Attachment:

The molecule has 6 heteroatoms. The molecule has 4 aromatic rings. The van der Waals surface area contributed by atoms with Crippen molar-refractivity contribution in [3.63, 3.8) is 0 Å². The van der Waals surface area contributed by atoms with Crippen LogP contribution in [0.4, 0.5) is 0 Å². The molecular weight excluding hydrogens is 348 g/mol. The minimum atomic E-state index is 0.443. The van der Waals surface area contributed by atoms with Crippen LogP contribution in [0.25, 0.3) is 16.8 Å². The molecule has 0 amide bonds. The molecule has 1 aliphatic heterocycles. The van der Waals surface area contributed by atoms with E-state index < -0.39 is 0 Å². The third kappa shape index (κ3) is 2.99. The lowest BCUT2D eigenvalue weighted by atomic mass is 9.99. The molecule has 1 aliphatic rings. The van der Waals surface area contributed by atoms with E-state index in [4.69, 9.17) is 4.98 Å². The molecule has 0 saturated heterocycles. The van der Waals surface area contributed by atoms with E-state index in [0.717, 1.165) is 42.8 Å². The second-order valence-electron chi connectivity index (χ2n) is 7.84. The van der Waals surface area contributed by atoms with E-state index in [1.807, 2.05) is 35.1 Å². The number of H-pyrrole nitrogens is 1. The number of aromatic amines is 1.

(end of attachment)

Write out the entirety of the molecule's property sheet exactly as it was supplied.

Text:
The molecule has 6 heteroatoms. The molecule has 4 aromatic rings. The van der Waals surface area contributed by atoms with Crippen molar-refractivity contribution in [3.63, 3.8) is 0 Å². The van der Waals surface area contributed by atoms with Crippen LogP contribution in [0.4, 0.5) is 0 Å². The molecular weight excluding hydrogens is 348 g/mol. The minimum atomic E-state index is 0.443. The van der Waals surface area contributed by atoms with Crippen LogP contribution in [0.25, 0.3) is 16.8 Å². The molecule has 0 amide bonds. The molecule has 1 aliphatic heterocycles. The van der Waals surface area contributed by atoms with E-state index < -0.39 is 0 Å². The third kappa shape index (κ3) is 2.99. The lowest BCUT2D eigenvalue weighted by atomic mass is 9.99. The molecule has 1 aliphatic rings. The van der Waals surface area contributed by atoms with E-state index in [4.69, 9.17) is 4.98 Å². The molecule has 0 saturated heterocycles. The van der Waals surface area contributed by atoms with E-state index in [0.717, 1.165) is 42.8 Å². The second-order valence-electron chi connectivity index (χ2n) is 7.84. The van der Waals surface area contributed by atoms with E-state index in [1.807, 2.05) is 35.1 Å². The number of H-pyrrole nitrogens is 1. The number of aromatic amines is 1.